The flow of unauthorized immigrants is down sharply, according to a September 1 report by Pew Hispanic Center. The 8 percent reduction from 12 million to 11.1 million illegals currently living in the U.S. marks the first significant reversal in this population in two decades. The number is nearly two-thirds smaller in the period from March 2007 to March 2009 than from March 2000 to March 2005.
USA Today reported on September 2 that Iraq is preparing to buy as much as $13 billion in U.S. arms and military equipment. The report cited U.S. officials who said the large purchase of tanks, ships, and military hardware is an indication that Iraqi-U.S. military ties will remain close for years to come.
Francois-Marie Arouet, better known as Voltaire, was once quoted as saying, “I disapprove of what you say, but I will defend to the death your right to say it.” It is this enlightened philosophy that helped shape the greatest governmental document ever written, the United States Constitution, and in fact the quote well articulates the First Amendment of the Constitution’s Bill of Rights, which grants American citizens the right to freedom of speech. However, what most Americans do not realize is that the freedom of speech is both a blessing and burden, as it allows them to express their thoughts freely, but also places them in the position of having to decipher truth from fiction among waves of reports, a task many Americans reluctantly accept.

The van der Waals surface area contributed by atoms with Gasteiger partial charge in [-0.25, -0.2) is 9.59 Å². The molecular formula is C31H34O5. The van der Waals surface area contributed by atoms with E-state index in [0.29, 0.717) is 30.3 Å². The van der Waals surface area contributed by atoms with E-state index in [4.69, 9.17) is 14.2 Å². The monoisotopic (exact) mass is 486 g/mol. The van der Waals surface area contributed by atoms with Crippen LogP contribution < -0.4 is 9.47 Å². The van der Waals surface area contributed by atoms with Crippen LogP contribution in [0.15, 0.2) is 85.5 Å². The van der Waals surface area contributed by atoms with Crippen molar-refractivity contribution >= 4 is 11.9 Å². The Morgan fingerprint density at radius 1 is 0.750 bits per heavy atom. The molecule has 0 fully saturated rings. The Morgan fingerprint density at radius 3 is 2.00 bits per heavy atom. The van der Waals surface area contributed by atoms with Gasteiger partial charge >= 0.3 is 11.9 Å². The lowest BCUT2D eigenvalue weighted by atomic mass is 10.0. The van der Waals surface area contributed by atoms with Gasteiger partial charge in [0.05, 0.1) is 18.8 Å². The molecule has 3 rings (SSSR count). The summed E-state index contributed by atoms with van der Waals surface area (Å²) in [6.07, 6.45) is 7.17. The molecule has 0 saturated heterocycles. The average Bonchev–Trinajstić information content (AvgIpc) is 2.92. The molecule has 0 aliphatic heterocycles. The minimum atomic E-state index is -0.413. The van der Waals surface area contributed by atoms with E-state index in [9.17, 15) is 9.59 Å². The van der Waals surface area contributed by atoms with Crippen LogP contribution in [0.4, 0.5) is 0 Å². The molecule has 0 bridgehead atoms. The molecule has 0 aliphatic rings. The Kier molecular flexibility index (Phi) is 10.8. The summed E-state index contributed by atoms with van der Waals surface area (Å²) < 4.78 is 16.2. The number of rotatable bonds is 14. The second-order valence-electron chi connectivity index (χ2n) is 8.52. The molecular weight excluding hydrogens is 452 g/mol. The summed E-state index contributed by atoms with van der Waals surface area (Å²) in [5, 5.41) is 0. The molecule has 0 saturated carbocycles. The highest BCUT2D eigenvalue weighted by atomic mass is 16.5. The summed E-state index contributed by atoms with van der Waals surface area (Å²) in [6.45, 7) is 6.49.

Members of Congress may be spendthrifts when it comes to taxpayers’ money; but when it comes to their own, they suddenly develop a sense of responsibility.
College professors at the University of California in San Diego scoff at American sovereignty and admit openly that they want to “dissolve the United States.” To boot, the professors received tenure from the University of California through their efforts in a taxpayer-funded project involving the creation of GPS phones to provide illegal immigrants with a guide for safe passage into the United States.